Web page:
The Christmas Chronicles is an uneven, but strangely satisfying holiday treat.
A perfect example of a film where the style being employed in no way matches the strength of the material goods that went into making it, At Eternity’s Gate nearly wastes a decent story and an exceptional leading performance from Willem Dafoe as legendarily troubled painter Vincent Van Gogh through persnickety directorial touches.
While not as fresh and dramatically satisfying as its predecessor, Creed II is a pretty decent Rocky sequel and a bit of a step backwards for a film about the son of Balboa rival and friend Apollo Creed.
A sequel that greatly improves on the original, Ralph Breaks the Internet makes better use of its characters, sprawling video game universe, and core concepts than Wreck-It Ralph.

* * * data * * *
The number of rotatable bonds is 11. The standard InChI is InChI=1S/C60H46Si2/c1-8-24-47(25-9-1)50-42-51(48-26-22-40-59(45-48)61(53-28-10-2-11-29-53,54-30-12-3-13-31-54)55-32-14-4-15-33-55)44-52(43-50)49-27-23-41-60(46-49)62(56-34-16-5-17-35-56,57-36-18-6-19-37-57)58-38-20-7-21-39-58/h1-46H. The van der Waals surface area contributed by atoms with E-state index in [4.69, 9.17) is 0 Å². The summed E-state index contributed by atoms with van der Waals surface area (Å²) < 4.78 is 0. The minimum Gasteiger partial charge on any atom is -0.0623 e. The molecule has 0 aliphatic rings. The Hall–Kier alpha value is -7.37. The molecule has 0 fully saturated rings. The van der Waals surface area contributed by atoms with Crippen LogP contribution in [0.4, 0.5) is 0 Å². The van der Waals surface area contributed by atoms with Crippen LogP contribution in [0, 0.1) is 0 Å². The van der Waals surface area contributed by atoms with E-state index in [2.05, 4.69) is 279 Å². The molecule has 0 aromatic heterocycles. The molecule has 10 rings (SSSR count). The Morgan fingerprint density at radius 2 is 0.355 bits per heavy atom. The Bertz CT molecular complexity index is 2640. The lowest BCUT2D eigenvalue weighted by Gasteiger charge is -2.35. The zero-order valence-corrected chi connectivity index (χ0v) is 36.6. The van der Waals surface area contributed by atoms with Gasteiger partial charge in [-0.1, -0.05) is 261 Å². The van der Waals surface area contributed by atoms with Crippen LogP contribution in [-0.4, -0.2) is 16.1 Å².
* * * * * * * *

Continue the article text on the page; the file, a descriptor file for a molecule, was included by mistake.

Falling well short of its intention to become a De Palma indebted flick for the digital age, the disappointing and tough-to-stomach thriller Cam almost succeeds in becoming captivating viewing thanks to an exceptional leading performance and an intriguing premise.
Tightly constructed and confidently crafted, the low-budget Canadian psychological thriller Touched packs a lot of power into a small package.
One of the finest, funniest, and smartest mainstream family comedies in recent memory, the moving and charming Instant Family balances flashes of snappy banter and slapstick comedy with an overwhelming amount of realism and emotional intelligence.
Joel and Ethan Coen’s western anthology movie The Ballad of Buster Scruggs showcases the filmmaker siblings’ love for an all but dead and dusted genre while simultaneously functioning as a casual tour throughout their entire careers.
With A Private War, a biopic about the life and work of war journalist Marie Colvin, director Matthew Heineman makes a convincing and confident leap from documentaries to dramatic storytelling, and Rosamund Pike delivers what might go down as her best performance to date.
The extraordinary life and career of Toronto born zoologist Anne Innis Dagg gets a loving and much deserved tribute in filmmaker Alison Reid’s documentary The Woman Who Loves Giraffes.